Lets see some Color: Although I have not fully contemplated the details of the proposed DLT, I believe that it would not require any changes to US patent law.  One change in USPTO practice will be that the drawings / photographs may be in color “at the option of the applicant.”  Currently, the PTO only permits color in the drawings based upon a petition with a showing as to why why the color drawings or photographs are necessary.  In addition, the drawings rules in the DLT would permit a combination of photograph and drawing. It is not clear whether this rule is meant to include photographs that have been drawn-upon.  Most design patent applicants include multiple views of the design. DLT makes clear that “the industrial design may, at the option of the applicant, be represented by one view that fully discloses the industrial design, or by several different views that fully disclose the industrial design.”

= = =

[1] WIPO Diplomatic Conference on the Design Law Treaty, 89 Fed. Reg. 21242 (Mar. 27, 2024).

[2] WIPO Industrial Design Law and Practice – Draft Articles, art. 3(1)(a)(ix), WIPO Doc. SCT/35/2.

[3] See Margo A. Bagley, The Draft Design Law Treaty’s Forbidden Words, in DESIGN LAW: GLOBAL LAW AND PRACTICE, pt. B (Dana Beldiman ed. 2024); “Ask Me No Questions”: The Struggle for Disclosure of Cultural and Genetic Resource Utilization in Design Applications, 20 Vand. J. Ent. & Tech. L. 975 (2018).

11 thoughts on “The Design Law Treaty and the Struggle for International Harmonization of Industrial Design Protection

  1. 4

    “Sure, here’s a draft of the next portion of your blog post focusing on the USPTO’s request for comments on the Design Law Treaty:”

    Professor, we are all trying to figure out our relationship with LLMs. I would love to see the prompts you use!

    1. 4.1

      Thanks Alex – I’m continuing to work on a process. My current approach is to first write a draft blog post – and then I send it through an LLM for instant comment and to identify elements that I may have missed. There are then usually a couple of rewrites before publishing.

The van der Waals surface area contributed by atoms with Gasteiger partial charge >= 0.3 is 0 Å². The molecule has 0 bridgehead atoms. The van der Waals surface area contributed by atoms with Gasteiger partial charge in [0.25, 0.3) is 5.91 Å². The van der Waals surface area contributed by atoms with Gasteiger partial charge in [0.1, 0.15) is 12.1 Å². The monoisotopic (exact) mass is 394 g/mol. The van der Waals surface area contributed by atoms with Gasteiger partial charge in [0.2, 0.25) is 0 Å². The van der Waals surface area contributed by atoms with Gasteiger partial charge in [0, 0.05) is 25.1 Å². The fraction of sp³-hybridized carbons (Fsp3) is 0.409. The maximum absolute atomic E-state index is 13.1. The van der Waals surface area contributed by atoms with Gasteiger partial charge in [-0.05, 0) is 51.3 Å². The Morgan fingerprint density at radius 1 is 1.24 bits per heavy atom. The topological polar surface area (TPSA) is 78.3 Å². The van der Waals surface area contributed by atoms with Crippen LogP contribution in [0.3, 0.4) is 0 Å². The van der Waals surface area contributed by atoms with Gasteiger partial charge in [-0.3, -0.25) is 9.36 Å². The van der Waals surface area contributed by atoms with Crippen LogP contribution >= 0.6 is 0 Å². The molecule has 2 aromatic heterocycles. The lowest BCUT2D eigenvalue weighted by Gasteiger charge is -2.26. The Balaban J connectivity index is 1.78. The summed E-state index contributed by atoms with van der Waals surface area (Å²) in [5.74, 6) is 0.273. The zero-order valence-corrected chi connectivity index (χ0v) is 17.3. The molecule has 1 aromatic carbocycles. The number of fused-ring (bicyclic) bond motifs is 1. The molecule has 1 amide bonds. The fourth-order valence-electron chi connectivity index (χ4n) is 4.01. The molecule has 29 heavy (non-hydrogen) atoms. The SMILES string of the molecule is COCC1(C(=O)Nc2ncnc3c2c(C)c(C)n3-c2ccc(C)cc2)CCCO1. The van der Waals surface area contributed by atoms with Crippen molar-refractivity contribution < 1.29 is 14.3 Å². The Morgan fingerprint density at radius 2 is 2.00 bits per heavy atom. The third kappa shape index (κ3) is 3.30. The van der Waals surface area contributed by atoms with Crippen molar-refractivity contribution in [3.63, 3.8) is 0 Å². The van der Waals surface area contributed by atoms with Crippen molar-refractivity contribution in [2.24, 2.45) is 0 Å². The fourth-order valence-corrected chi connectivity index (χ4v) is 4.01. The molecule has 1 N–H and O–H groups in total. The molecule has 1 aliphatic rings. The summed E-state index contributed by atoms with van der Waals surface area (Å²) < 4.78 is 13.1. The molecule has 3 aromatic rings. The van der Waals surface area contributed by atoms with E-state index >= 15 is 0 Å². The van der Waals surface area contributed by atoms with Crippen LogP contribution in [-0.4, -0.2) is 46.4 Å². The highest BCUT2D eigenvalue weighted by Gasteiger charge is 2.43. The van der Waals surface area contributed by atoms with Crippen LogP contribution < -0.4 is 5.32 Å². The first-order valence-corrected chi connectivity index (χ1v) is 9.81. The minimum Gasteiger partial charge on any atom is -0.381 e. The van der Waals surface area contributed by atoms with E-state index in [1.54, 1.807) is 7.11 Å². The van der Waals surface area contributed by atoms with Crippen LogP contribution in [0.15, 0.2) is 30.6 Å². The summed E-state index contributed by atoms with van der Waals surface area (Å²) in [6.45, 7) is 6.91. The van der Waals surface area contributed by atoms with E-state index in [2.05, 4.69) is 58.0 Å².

2. 3

    Dennis, why is the first letter in your last name not capitalized?

    1. 3.1


      Long ago Prof Crouch provided a retort that his posts here will not conform to rules of grammar.

      Consider the forum: it’s a blog, not a court filing.

      1. 3.1.1

        Yeah, I get it, but it’s his bloody last name!!!

  3. 2

    ‘Sure, here’s a draft of the next portion of your blog post focusing on the USPTO’s request for comments on the Design Law Treaty:”

    Dennis, I’m guessing you intended to delete this?! I’m a little surprised that you would use AI to assist you in writing this post without (intentionally) disclosing this fact to readers.

    Having said that, I’m curious to know… Which tool are you using? Do you find that it saves you significant time? How much editing do you have to do on the output to produce something that you are happy with? Certainly your are managing to retain your voice – if you hadn’t slipped up I would not have picked it!

    1. 2.1

      Hey Mark – I’m continuing to work on a process. My belief is that the AI tools can help me be a much better writer. But I’m still not there. My current approach is to first write a draft blog post and then I send it through an LLM for instant comment and to identify elements that I may have missed. There are then usually a couple of rewrites before publishing.

  4. 1

    The use of shading lines has proven to be an interesting difference in design figures. For example, okay in the US but China forbids them.

    1. 1.1

      Under the DLT, the US wins: countries will be required to permit “shading, to show the contours or volume of a three-dimensional design.”

      1. 1.1.1

        Thanks. Dennis, I assume this is not a substantive treaty that would require any changes in the issuance, term, enforcement or scope of U.S. design patents?

    2. 1.2

      Throwin’ shade always been cool in the U.S. of A.